Cancer is Confusing

There are things about cancer that only cancer patients comprehend and fully understand. And because of that, there are things about cancer that us surviviors wish you knew.

Cancer is something I felt to the aboslute depths of my bones and it has recently become somewhat of a distant memory for me. If I’m honest with myself, I’ve intentionally blocked a lot of it out, and I truly never, ever thought I might feel a certain way about cancer being a distant memory. But I’ve found myself almost longing to understand why and what it is exactly that cancer has done to me as a wife, friend, daughter, and sister and I’m desperate to maintain the intensity of life and love it stirred up in my soul.

The further I move away from my cancer journey and that special hell I survived, it has started to seem less real at times. That’s a good thing right? Ehhh kind of. I don’t EVER want to relive what I went through. Ever. But I also don’t want to forget what it felt like, what it taught me, and the depths of emotion and compassion that I’ve found for those facing the same thing.

Most of the time I feel like I walked away from cancer with a fierce passion for living and understanding people and what makes them who they are. I’ve mended bridges with people I never dreamed to before cancer and these days, I tend to say things that I might not have said before cancer, both good, bad, and somewhat inappropriate and I’m good with that. Other times I feel like I lost parts of me that people relied on as steady constants and parts that helped them feel secure about my life on earth, and I don’t like it.

In processing where I stand in my journey now that the get-well, healing phase is pretty much over, there are bits of my heart that need sharing. Parts that have frustrated me, parts that have satisfied me, and parts that I just need you to try and understand. The things I wish I could look you all in the eyes and say.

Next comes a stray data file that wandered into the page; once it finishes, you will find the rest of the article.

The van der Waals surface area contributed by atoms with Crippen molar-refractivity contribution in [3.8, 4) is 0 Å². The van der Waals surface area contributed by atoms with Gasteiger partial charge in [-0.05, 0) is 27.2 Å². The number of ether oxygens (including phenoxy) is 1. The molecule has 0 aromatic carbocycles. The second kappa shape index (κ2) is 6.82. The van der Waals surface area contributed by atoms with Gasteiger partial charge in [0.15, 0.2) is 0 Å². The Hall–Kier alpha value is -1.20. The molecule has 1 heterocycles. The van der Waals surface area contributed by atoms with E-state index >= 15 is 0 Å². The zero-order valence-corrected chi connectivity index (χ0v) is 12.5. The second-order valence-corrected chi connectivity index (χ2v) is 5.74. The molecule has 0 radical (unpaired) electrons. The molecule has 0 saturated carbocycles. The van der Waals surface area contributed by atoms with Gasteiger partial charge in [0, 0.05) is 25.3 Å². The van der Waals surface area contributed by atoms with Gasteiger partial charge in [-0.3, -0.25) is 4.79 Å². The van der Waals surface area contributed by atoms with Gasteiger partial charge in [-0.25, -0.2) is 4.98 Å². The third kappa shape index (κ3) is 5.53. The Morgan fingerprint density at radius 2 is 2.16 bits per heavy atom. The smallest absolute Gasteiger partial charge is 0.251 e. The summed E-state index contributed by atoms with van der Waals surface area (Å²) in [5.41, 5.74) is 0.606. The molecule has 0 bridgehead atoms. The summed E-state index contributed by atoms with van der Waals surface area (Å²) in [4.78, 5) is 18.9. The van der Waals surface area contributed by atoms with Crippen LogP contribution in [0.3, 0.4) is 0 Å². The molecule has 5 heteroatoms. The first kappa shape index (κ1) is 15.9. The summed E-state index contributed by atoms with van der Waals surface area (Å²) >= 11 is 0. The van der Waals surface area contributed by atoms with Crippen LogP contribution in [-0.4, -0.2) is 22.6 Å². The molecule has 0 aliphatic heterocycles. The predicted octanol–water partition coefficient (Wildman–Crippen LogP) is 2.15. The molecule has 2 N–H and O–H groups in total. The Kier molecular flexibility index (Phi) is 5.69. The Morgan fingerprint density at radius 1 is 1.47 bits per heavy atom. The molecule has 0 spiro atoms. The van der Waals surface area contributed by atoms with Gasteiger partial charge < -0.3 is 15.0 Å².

So, here goes…

  • I’m still the same Valerie

Acceptance is something I struggle with a good bit (just ask my husband how many conversations we’ve had on that topic), and this phase of the journey has been particularly hard for me. Whether it’s how many page views I get on this blog, how many people actually care to read what I write, how many followers I have on my related social media accounts, or how many people have chosen to take themselves out of my life for whatever reason, I’ve realized that people view you different during/after diagnosis than before when you were “normal.”

Yesterday evening, I attended UAB’s Head and Neck Survivor Support group we put on every other month. Pastor Malcolm Marler from pastoral care was the featured guest and one of the questions he asked us about acceptance and what that meant to us. Several of the other survivors spoke about what it took for them to find acceptance of the journey they’re on, but for me (being the youngest in the room by a longshot) the question struck me as more about the acceptance I feel from people now that I’m a “survivor.”

It’s true that I’ve found that some people are less understanding and accepting when it comes to seeing their friends in a different state than they’re used to seeing them in (and I’m not saying this is a conscious thought). It’s a situation that potentially makes them realize their own mortality, which was one of the hardest parts for me. At some point in all of our lives we will pass away. It’s a natural part of life but if you’re anything like me, I was happy assuming that I was going to live to be 80+ and just die of old age someday. And that’s still a pretty real possibility by the way. I indeed had cancer in my body, but that doesn’t mean I’m stepping foot into heaven any faster than anyone else. I’m still the same ole goofy, sarcastic, and ridiculous Valerie. I just had a different, slightly scarier detour to traverse than some.